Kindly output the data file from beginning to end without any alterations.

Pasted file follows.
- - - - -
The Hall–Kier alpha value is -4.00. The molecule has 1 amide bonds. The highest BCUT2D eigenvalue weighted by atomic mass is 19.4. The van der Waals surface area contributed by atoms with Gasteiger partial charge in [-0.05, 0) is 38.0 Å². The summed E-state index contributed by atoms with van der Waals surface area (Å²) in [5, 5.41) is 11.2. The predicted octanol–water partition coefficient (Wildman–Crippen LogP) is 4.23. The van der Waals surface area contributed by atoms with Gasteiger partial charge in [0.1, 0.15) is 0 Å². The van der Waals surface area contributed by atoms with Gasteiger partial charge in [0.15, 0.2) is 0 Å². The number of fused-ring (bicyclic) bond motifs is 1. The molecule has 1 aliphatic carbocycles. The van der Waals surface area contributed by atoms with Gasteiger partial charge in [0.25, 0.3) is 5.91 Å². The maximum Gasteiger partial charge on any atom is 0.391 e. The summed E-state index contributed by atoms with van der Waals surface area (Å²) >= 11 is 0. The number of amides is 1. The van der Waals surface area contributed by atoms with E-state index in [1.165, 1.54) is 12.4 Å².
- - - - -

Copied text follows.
The Hall–Kier alpha value is -4.00. The molecule has 1 amide bonds. The highest BCUT2D eigenvalue weighted by atomic mass is 19.4. The van der Waals surface area contributed by atoms with Gasteiger partial charge in [-0.05, 0) is 38.0 Å². The summed E-state index contributed by atoms with van der Waals surface area (Å²) in [5, 5.41) is 11.2. The predicted octanol–water partition coefficient (Wildman–Crippen LogP) is 4.23. The van der Waals surface area contributed by atoms with Gasteiger partial charge in [0.1, 0.15) is 0 Å². The van der Waals surface area contributed by atoms with Gasteiger partial charge in [0.15, 0.2) is 0 Å². The number of fused-ring (bicyclic) bond motifs is 1. The molecule has 1 aliphatic carbocycles. The van der Waals surface area contributed by atoms with Gasteiger partial charge in [0.25, 0.3) is 5.91 Å². The maximum Gasteiger partial charge on any atom is 0.391 e. The summed E-state index contributed by atoms with van der Waals surface area (Å²) >= 11 is 0. The number of amides is 1. The van der Waals surface area contributed by atoms with E-state index in [1.165, 1.54) is 12.4 Å².